But no time in fashion memory has the celebrity label been what it is today.  And it’s not just the labels.  Celebrities are usually featured on the covers of fashion and women’s magazines.  Celebrities are paid to sit in the most desirable seats in the trade shows otherwise known as fashion weeks. And what celebrity does not have his or her own fragrance?

Agins tells how some celebrities, like Simpson, have been wildly successful.  On the other hand, she examines why others, like Kayne West, have struggled.

So have fashion designers taken a back seat to the celebrity brands?  In many cases yes, but savvy designers like Michael Kors have taken a page from the celebrity manual and have built celebrity-like brands themselves.  Kors was able to do this through his appearances on Project Runway.  It can be argued that Kors is the Project Runway grand prize winner, with his brand going public in 2011 with a value of $3 billion.  It is currently worth around $20 billion.

This is my favorite kind of book – one that not only reveals certain things that might not be obvious to a casual observer of the fashion world, but that also gives the reader plenty of food for thought.

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Currently Reading: Rose Marie Reid, An Extraordinary Life

After seeing the Emilio Pucci in American exhibition at the Georgia Museum of Art, I was curious about the relationship between Pucci and swimwear maker Rose Marie Reid.   To my surprise I found that a biography of Reid had been published, so I promptly ordered a copy.

Unless the designer is Coco Chanel or maybe Yves Saint Laurent, designer biographies are actually quite rare.  Some are written as exhibition catalogs, such as the wonderful Claire McCardell: Redefining Modernism which was published in 1998 to go with an exhibition of McCardell’s work at the Museum at FIT.  There are quite a few autobiographies from twentieth century designers, some good, some bad.  But a biography of a ready-to-wear designer in a niche market is a rarity.

In reading about the life of a fashion designer – or any important person for that matter – the thing that interests me most is that person’s work and the influences on the work.  There are a few designers, again, Coco Chanel, whose work was so important and so entwined with the time in which she lived that her private life and political and religious views are an important part of the narrative.

Rose Marie Reid, An Extraordinary Life is actually more about Reid the mother, the Mormon, and the woman with whom people had difficult relationships.  Not that the details of her design career are not present, as they are, but the timeline  is fuzzy and confusing.  To a person like me who likes to examine the when of things, it was a bit frustrating.  For instance, the book tells a great story about how Rose Marie first started making bathing suits.  Her new husband, Jack Reid was a swimming instructor who hated his saggy wool trunks.  Rose Marie took a piece of cotton duck to which she added lacing on the sides to make for a good fit.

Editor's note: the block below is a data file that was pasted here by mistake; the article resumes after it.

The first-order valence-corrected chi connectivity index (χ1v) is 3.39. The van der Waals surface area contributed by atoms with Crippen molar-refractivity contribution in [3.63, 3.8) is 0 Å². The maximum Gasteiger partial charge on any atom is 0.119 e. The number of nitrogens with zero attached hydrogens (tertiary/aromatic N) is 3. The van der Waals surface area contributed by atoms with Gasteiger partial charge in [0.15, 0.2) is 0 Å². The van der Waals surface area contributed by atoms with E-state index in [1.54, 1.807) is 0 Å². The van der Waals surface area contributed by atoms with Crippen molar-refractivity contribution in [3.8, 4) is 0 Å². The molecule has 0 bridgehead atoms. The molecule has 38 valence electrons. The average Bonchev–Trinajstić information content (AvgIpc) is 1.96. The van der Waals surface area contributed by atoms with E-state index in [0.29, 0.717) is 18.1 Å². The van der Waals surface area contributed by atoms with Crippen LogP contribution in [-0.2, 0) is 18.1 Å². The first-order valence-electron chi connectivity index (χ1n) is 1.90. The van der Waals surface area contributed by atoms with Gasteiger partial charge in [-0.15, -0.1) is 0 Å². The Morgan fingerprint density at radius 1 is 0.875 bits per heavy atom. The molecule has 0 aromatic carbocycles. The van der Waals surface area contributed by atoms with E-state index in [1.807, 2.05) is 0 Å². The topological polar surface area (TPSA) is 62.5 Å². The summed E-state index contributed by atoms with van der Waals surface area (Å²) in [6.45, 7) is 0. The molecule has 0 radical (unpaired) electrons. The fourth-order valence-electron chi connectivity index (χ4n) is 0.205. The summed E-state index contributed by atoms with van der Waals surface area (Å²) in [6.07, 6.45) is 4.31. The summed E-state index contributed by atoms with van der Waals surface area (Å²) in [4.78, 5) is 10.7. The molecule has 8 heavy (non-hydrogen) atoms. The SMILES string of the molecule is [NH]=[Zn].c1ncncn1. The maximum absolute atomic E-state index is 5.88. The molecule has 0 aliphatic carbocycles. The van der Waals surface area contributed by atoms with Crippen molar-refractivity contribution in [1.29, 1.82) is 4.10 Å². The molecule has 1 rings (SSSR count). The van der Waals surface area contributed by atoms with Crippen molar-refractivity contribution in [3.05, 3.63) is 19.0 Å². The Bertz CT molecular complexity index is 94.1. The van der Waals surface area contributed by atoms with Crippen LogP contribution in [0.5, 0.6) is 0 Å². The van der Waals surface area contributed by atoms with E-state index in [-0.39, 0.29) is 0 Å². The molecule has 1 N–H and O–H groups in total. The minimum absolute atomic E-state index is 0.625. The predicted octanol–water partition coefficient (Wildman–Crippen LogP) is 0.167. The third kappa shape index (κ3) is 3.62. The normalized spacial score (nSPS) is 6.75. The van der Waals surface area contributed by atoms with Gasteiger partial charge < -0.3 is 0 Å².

The design was so successful that Jack took a copy to the local Hudson’s Bay Company store, where the buyer there asked for a women’s design.  From that order the business was formed, and  within a year Rose Marie was overseeing a factory with thirty-two sewing machines.  But the book never says exactly when this all took place.

Of course I realize that history is not always measured in dates.  However, when you are studying design it helps to know when such innovations actually took place.  The best I can figure was sometime between November 1935, when Rose Marie and Jack were married, and 1937 when it is mentioned that Rose Marie’s suits were used in some 1937 games.

Interwoven into the story of the formation of the business are the details of the birth of their children, the disintegration of their marriage, and how Rose Marie prayed through it all.  The theme and the timeline constantly changed and at times I was left shaking my head.

I guess it is important to let you know that one of Rose Marie’s daughters, Carole Reid Burr, was the co-author.  There were endnotes that gave sources, and from that it is easy to see that this book is mainly a compilation of oral family stories.  Numerous interviews were listed as references, and from that I could begin to see why the telling seemed so disjointed.

There were actually sixteen different people interviewed for the book, and along with old letters and newspaper clippings, they seem to be the source for most of the information.  Company records did not seem to be used at all, but that is not surprising since Rose Marie sold the business and franchised her name starting in 1962.  Subsequently there are more details about the many lawsuits in which Rose Marie was involved than there were of the actual business of making swimsuits.